As a BSN nurse, you’ll be eligible to take the same NCLEX exam as those with an ADN. So you may wonder, why spend the extra money and time to earn a BSN when you can get the same RN licensure with an ADN?
When considering an RN vs BSN, it’s important to know that while ADN-prepared registered nurses can find work, many report it’s much more difficult. Most employers looking for RNs prefer nurses with a BSN. Also, BSN nurses tend to earn higher salaries than their ADN counterparts.
Many nurses start out by earning their ADN, then go back later and get their BSN through an RN-to-BSN program, which can often be completed online and many times employers will pay for it.
Aside from the career prospects, there are some distinct differences between BSN and ADN training:
- Program length: 1-4 years
- Tuition: $20,000 to $100,0001
- NCLEX pass rate: 83% 2
- Curriculum: Includes patient care but emphasizes nursing theory
- Program length: 18 months – 2 years
- Tuition: $6,000-$20,000 1
- NCLEX pass rate: 79% 2
- Curriculum: Focuses on hands-on patient care
1. Meet Admission Requirements
Each university will have its own BSN admission conditions. However, BSN programs have become highly competitive across the board, making it difficult to get in on bare minimum qualifications alone. Prospective students should do everything they can to meet baseline BSN admission requirements and strive to exceed them.
Some of the most common BSN admission requirements are:
- High school diploma or GED equivalency
- Earn a minimum high school GPA
- Meet GPA requirements for prerequisite courses
- Achieve minimum ACT/SAT scores
- High school and/or transfer transcripts
- Earn minimum score on HESI and/or TEAS
- Letters of recommendation
- Admissions interviews
You should also consider going above and beyond expectations through the following activities:
- Volunteer work at local hospitals/clinics
- Pursuing classwork in nursing-related courses (e.g., biology or anatomy)
- Work experience in medical or clinical settings
- Participation in honors societies and future healthcare organizations (e.g., Hosa)
2. Apply to an Accredited BSN Program
After meeting the BSN program requirements, you may begin the application process. We recommend choosing programs that accommodate your needs. For example, if you already have an ADN degree, you can enroll in an RN-to-BSN program. If you’re looking to complete your BSN quickly and for as little money as possible, you may want to consider a cheap and fast online RN-to-BSN program.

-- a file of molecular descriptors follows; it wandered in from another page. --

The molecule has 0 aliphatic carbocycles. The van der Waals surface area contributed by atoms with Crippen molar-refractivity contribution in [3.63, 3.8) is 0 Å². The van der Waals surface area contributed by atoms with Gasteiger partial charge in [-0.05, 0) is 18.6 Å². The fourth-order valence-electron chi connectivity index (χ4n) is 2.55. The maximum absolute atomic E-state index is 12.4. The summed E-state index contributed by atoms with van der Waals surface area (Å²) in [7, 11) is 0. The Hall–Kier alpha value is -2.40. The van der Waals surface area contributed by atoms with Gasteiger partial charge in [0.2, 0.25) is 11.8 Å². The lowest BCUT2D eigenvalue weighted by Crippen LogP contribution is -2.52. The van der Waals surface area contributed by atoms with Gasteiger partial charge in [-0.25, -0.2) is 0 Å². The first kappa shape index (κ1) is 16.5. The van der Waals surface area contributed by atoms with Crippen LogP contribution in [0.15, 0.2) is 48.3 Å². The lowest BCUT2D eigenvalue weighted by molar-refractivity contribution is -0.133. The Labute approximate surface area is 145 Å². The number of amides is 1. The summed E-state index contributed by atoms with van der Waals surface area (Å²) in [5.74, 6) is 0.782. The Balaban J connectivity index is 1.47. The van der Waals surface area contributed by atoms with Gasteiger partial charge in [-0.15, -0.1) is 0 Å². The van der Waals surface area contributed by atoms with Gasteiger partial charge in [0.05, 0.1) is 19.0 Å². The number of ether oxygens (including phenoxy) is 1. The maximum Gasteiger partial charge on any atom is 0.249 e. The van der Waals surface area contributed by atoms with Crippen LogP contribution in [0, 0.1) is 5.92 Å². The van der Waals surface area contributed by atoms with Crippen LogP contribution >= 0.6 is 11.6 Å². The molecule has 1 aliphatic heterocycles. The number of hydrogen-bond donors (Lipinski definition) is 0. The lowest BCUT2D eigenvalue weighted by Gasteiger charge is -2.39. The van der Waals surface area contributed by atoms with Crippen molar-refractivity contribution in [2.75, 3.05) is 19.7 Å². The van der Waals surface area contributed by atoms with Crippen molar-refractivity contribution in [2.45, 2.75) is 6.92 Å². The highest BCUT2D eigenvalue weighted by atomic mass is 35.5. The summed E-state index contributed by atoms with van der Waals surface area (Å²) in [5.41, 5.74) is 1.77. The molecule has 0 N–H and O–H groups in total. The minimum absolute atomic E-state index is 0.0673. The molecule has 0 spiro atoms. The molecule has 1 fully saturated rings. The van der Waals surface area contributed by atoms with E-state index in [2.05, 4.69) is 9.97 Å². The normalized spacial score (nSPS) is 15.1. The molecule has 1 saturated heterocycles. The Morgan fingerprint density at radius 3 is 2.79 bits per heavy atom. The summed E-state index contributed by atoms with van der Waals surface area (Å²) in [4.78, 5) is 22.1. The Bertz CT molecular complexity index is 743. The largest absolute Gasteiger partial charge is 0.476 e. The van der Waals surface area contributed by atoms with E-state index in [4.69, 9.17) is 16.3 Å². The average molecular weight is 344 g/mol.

Attending an accredited program ensures you’ll be eligible for the NCLEX exam. It also removes roadblocks to finding gainful employment or transferring credits for graduate degrees. The two main nursing school accreditation bodies are the Accreditation Commission for Education in Nursing (ACEN) and Commission on Collegiate Nursing Education (CCNE).
3. Create a Financial Plan
BSN education costs between $20,000 and $100,000, depending on which university you attend. This major financial investment requires careful planning that you should complete before starting class. You can start determing how to pay for nursing school by defining your financial needs and exploring your options, which include:
4. Attend Your BSN Program
Once accepted, you can begin your BSN curriculum. Expect the first two years of your degree program to focus on education fundamentals and prerequisites.
Though these first two years may not feel as relevant to your prospective career, do not neglect them. Many BSN programs have minimum GPA requirements for this portion of the curriculum. If you don’t pass the pre-nursing standards, you may not get to continue with the program.
The second half of BSN programs focuses on nursing-specific education and clinical rotations. Clinical hours give you experience and skills in real-world settings, preparing you to provide competent patient care. Some common classes BSN students take include the following:
- Nursing Care I and II
- Anatomy and Physiology
- Assessment of Health and Illness
- Leadership and Management
- Health Promotion and Risk Reduction
Once you complete all the credit and clinical requirements per your school’s standards, you will graduate with your Bachelor of Science in Nursing degree. After that, you can sit the NCLEX-RN exam, which qualifies you to apply for RN licensure in your state.